She joined the AAGPBL, which was formed during World War II so team owners could gain some revenue and keep the game in front of the public while men were overseas. Wrigley had people like Hall of Fame executive Branch Rickey on the board of directors. Teams had 15 players and a chaperone, and players had to adhere to high moral standards. The feminine side was stressed, with a hair stylist hired for spring training and "charm school" classes held after every practice.
Haine Daniels debuted in 1945, when the league was transitioning from softball -- its original plan, with shorter base paths and dimensions -- to regular baseball, with standard base paths and dimensions. But the bigger transition for her was simply going to Minneapolis to join the team.
"I had never been more than 100 miles from home," she said. "I had never ordered or eaten a meal out. I can't even explain it. The first night on the train, I didn't sleep at all. We all had a berth from Winnipeg to Chicago. At first light I just raised the shade in the berth (and) watched the wonderful rolling hills go by.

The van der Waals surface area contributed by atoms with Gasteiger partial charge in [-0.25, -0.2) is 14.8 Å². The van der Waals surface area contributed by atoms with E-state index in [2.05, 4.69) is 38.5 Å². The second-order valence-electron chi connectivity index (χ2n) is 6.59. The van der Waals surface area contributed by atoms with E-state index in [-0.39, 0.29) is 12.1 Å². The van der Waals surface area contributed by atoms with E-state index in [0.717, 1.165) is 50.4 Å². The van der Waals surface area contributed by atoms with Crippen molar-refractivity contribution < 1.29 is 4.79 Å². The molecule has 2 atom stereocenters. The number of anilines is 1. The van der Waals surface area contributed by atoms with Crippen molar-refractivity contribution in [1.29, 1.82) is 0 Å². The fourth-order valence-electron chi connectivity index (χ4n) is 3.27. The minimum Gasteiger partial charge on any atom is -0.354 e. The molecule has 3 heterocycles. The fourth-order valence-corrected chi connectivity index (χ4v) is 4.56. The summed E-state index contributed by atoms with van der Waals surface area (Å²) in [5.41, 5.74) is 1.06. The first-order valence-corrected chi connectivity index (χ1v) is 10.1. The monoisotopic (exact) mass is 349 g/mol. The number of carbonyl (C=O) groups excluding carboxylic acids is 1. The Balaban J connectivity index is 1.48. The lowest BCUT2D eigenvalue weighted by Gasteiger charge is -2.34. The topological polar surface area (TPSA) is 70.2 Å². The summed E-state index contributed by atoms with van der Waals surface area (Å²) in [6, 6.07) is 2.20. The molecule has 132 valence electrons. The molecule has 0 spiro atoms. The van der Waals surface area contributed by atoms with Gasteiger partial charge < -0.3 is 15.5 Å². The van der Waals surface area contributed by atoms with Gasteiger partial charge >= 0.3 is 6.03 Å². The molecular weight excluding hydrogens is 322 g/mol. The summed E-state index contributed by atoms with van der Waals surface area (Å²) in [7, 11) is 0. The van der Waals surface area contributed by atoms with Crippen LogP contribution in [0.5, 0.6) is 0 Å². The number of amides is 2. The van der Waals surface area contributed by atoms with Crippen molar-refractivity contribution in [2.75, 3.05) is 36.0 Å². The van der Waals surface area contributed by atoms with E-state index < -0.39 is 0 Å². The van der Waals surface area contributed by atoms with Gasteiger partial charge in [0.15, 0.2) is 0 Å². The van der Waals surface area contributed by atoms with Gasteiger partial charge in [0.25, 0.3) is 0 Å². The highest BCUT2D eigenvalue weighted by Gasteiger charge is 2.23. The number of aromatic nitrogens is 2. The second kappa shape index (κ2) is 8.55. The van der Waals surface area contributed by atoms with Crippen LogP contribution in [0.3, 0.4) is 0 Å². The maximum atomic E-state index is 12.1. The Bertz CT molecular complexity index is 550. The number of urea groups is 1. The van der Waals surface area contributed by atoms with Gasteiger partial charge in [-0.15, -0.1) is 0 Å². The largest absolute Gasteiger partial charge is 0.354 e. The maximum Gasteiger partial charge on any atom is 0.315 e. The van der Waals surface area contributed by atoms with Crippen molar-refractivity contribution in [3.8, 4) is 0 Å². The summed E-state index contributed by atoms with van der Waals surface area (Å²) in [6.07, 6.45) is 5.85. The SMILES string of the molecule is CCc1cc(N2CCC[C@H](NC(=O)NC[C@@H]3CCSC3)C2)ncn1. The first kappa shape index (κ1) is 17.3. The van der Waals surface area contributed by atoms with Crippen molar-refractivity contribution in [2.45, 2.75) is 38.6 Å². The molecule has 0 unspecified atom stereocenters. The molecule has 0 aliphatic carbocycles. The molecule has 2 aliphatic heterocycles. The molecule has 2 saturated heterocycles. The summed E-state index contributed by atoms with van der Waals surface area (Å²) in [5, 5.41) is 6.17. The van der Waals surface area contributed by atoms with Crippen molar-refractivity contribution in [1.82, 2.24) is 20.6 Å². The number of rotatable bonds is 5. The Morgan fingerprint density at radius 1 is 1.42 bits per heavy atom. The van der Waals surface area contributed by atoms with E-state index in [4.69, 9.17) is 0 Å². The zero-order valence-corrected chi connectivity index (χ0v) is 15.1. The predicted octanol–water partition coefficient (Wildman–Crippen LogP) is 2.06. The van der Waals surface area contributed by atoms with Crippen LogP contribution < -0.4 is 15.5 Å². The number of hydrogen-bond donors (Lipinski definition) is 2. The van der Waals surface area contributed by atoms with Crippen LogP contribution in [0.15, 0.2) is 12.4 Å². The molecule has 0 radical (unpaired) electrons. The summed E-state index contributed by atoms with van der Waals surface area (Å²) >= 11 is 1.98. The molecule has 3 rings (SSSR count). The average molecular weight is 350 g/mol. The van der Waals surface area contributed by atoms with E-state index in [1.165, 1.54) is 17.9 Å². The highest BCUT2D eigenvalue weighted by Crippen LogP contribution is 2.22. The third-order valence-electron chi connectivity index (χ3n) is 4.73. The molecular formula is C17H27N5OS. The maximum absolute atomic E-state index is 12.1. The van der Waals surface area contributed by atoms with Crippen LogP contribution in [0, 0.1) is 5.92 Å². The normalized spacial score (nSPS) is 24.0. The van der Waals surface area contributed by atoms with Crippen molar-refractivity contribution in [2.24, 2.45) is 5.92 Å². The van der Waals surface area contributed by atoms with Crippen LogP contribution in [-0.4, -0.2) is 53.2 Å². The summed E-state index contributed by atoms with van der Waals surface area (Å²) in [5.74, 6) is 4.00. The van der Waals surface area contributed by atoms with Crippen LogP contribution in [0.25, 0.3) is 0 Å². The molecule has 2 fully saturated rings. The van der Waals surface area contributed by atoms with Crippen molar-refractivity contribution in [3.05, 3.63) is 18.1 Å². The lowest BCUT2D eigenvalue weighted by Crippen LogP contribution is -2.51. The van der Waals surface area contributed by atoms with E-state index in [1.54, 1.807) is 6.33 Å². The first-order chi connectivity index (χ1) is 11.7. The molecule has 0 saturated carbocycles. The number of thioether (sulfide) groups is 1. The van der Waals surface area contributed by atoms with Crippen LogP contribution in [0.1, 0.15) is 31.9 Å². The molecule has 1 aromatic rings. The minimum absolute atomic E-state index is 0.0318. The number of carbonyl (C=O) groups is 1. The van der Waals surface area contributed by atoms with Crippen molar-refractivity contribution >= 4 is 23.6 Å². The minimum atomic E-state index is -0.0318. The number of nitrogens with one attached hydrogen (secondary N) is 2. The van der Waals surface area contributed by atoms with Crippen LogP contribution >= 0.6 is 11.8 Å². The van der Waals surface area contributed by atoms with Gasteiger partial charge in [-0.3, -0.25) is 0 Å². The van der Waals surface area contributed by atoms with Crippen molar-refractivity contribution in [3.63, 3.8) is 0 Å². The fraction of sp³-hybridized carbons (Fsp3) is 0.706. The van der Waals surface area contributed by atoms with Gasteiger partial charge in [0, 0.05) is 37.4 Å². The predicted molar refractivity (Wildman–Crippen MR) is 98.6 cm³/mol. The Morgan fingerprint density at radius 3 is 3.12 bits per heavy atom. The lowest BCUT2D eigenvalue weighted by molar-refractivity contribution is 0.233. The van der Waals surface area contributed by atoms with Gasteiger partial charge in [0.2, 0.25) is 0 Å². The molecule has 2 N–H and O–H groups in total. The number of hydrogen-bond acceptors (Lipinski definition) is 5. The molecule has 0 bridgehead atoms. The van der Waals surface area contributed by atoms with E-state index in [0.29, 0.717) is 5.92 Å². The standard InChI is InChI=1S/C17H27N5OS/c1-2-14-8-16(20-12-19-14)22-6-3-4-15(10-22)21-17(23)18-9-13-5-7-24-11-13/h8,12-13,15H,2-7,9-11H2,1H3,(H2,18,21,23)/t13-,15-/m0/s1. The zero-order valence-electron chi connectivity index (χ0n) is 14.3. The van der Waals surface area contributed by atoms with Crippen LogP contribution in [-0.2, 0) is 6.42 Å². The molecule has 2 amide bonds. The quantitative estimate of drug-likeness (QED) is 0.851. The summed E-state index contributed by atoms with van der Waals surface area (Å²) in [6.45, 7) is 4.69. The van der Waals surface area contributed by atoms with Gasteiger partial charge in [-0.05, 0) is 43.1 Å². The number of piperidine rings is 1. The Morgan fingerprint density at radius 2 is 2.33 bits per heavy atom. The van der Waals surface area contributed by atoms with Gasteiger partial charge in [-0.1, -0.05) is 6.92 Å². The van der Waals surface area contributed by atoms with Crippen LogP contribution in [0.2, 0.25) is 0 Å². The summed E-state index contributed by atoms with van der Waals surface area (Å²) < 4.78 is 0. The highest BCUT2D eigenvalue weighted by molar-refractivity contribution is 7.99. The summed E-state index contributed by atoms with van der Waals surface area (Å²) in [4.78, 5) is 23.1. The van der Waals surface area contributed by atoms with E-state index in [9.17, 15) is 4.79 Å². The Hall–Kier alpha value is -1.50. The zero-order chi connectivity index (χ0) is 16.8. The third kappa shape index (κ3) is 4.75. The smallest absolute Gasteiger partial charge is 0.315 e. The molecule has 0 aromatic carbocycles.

"It's a memory I will have in my mind forever."
When she got to Minneapolis, she was "scared stiff," she said. So when her roommate and a couple friends decided to go to dinner, Haine Daniels sat in her room petrified.
"I pushed the dresser up against the door," she said. "When she came back she couldn't get in. I was sleeping by then. I don't know if she had to call somebody or what she did. Every time I see Vivian Kellogg we laugh about that."
Her mother visited that first summer, concerned. She left satisfied.
"She saw there was a chaperone," Haine Daniels said. "So she felt OK."
Camaraderie among the players grew quickly and what started as an oddity quickly became something simply about baseball. Teams played 108 games from mid-May through September. "Every day and a doubleheader on Sunday," Haine Daniels said.
"It was fabulous," she said. "We played regular baseball."
More than 450,000 fans watched girls play in 1945 -- up from 176,000 in the first year, 1943. Haine Daniels threw sidearm, with a rising fastball that perplexed hitters. The more successful teams were in small Midwest towns like Fort Wayne, Grand Rapids and Peoria.
"We had great fans," Haine Daniels said. "First of all they came to see what this was. It was an oddity. Then they saw that, hey, these women can play ball."